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Investors seek higher premiums for risky Aussie mortgage bonds

Sydney

INVESTORS in Australian mortgage bonds are demanding higher premiums to buy the riskiest tranches of new debt, as a slowing economy stokes concerns a property downturn could get worse and increase home loan defaults.

High-yield investors are receiving up to 40 basis points more than they were last year to buy the lower-rated and unrated portions, according to an analysis of recent deals by large lenders including AMP, National Australia Bank and Members Equity Bank.

That marks an important shift from a near decade-long run of relatively stable spreads for the lower- rated residential mortgage backed securities (RMBS), as the previously red-hot property prices have turned sharply lower, particularly in the major Sydney and Melbourne markets.

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"When you are looking at those lower unrated tranches, they are deteriorating as one would expect at the late stage of the cycle," said George Boubouras, chief investment officer at Atlas Capital. "We see them as a leading indicator of risk, and they have been getting riskier."

Home prices in Australia's heavily populated eastern states have fallen rapidly since late 2017 due to souring economic conditions, pushing problem home loans to their highest level since the aftermath of the global financial crisis, according to Standard & Poor's.

Jonathan Kearns, head of the Reserve Bank of Australia's (RBA) Financial Stability Department, said on Tuesday that arrears on housing loans are likely to keep rising for a while longer, but should not pose a risk to financial stability as long as unemployment remains low.

Indeed, the still-strong appetite for the safer - and much bigger - portions of mortgage debt suggests a major economic shock is unlikely. The sector has also enjoyed a string of favourable policy moves in recent weeks including an interest rate cut for borrowers, proposed easing of lending rules and the surprise re-election of a conservative government which opposes higher property taxes.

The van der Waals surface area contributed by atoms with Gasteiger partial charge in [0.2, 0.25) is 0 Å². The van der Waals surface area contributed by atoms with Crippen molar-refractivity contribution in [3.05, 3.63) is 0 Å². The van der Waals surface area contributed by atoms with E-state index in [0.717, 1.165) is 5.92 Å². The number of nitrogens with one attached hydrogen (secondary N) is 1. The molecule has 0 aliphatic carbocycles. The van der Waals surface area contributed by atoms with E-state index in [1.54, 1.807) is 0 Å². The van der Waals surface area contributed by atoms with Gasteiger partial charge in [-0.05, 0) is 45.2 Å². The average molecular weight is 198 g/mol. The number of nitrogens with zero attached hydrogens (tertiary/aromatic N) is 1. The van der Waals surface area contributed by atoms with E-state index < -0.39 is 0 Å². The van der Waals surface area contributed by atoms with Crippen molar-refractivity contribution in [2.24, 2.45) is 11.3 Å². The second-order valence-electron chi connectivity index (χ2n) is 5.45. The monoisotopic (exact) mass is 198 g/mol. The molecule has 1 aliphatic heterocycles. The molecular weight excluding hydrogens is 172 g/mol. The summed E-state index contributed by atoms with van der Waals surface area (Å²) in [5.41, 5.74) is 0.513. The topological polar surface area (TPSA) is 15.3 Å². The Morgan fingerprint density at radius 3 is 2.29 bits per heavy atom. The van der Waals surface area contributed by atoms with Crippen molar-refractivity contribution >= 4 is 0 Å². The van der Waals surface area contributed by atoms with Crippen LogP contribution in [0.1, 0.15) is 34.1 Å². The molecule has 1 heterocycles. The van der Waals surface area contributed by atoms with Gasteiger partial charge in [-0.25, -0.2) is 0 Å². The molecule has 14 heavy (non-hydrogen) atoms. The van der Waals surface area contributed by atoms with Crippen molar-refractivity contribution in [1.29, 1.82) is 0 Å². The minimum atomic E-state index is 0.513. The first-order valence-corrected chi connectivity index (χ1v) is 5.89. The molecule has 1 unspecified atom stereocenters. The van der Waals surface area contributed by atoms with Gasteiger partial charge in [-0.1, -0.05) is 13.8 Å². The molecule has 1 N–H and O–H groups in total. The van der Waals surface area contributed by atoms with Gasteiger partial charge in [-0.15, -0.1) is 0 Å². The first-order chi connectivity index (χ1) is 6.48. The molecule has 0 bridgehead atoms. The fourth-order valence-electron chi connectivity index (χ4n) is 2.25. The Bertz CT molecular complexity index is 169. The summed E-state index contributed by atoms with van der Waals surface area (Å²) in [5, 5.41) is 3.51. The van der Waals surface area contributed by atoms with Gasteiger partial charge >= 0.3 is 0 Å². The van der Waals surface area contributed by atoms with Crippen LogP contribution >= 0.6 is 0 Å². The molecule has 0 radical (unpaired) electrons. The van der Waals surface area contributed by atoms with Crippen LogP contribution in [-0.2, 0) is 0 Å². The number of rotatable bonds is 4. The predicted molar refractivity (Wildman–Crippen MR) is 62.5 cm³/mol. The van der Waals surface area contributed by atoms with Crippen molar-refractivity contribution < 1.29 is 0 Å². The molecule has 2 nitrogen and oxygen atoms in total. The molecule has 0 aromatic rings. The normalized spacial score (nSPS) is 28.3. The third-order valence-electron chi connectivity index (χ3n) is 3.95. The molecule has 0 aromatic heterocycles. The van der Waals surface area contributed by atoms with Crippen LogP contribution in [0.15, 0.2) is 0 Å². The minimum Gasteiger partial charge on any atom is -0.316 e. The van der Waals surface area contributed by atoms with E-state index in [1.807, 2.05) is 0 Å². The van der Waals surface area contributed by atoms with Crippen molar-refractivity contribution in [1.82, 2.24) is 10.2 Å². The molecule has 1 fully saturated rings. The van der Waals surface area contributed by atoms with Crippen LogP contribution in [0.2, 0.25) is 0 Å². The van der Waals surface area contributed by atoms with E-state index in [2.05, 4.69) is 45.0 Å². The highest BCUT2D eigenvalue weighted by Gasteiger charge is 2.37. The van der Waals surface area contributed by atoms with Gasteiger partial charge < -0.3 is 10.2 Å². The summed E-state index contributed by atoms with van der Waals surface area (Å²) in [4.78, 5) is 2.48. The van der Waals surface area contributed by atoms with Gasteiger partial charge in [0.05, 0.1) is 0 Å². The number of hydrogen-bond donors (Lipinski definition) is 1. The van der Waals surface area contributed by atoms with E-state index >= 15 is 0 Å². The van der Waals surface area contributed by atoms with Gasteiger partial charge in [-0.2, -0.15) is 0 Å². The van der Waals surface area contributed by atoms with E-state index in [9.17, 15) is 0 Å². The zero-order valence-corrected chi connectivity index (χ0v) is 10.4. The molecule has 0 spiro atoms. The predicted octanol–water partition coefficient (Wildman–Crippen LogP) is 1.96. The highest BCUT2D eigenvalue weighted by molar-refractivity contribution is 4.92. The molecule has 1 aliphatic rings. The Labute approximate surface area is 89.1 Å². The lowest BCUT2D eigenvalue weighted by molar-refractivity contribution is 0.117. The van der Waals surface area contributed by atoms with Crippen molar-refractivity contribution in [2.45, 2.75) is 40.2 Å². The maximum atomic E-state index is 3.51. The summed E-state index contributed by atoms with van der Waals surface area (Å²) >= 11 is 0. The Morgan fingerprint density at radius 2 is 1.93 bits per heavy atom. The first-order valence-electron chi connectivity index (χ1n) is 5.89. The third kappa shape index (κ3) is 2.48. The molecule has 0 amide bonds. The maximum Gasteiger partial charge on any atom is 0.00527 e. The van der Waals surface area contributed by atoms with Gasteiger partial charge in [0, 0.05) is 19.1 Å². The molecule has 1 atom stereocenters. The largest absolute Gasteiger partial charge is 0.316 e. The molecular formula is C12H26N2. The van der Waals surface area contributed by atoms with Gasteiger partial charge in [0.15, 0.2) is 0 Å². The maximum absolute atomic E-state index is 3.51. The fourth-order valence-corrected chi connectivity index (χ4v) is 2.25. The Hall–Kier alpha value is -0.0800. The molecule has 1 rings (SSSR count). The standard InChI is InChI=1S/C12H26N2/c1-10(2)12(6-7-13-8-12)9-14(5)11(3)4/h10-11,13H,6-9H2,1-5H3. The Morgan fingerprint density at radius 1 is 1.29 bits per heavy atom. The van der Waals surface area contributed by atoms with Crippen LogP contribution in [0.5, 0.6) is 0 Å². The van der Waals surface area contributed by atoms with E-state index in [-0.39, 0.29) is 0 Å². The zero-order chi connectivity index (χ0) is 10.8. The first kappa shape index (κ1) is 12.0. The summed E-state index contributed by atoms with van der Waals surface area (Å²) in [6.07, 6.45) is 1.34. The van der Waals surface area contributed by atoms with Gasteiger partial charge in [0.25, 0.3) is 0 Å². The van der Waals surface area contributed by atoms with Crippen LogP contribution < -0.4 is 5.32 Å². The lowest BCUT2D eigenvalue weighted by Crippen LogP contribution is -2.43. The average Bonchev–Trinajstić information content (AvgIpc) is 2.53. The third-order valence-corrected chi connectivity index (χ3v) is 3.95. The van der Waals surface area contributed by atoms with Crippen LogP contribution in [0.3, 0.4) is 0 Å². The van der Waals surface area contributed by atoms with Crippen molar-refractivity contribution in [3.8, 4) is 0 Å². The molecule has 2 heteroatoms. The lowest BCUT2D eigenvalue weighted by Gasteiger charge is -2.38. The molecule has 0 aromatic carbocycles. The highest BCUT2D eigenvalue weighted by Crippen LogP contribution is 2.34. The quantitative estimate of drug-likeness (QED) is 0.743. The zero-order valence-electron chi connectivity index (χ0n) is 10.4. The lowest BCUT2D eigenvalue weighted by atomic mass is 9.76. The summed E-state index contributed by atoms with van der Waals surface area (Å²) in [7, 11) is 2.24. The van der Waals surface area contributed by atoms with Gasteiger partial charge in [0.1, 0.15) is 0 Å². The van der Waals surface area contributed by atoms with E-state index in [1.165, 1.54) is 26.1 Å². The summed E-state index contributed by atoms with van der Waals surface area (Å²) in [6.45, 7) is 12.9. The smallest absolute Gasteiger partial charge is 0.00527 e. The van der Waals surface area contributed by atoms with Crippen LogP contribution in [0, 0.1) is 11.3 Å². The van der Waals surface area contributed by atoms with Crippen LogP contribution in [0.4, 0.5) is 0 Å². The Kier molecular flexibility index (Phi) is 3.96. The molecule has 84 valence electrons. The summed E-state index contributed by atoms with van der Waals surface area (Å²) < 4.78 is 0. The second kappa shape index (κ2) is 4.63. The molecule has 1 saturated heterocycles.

All the same, as economic growth slumped to a decade low last quarter, an unusually long period of slow wages growth has also throttled household incomes and put pressure on borrowers trying to meet mortgage repayments.

The household debt to income ratio is at a record high 190 per cent, according to RBA data.

Investors at the riskier-end of mortgage bond deals, which include higher interest payments, would take the first hit should loans start to default, though an investment grade RMBS tranche in Australia has never been hit by losses.

AMP last week sold A$1.6 million (S$1.5 million) in unrated bonds backed by mortgages, with the pricing of 6.2 per cent representing 40 basis points more than the spread offered to buyers of similar risky bonds last year.

An ME Bank deal this month included A$5.25 million of unrated securities paying a 6 per cent margin over benchmark rates, which is 25 basis points more than what ME Bank paid buyers of similar non-rated bonds in October, the bank said.

The premium is in line with the pricing of several other RMBS deals, including one issued by NAB late last year. REUTERS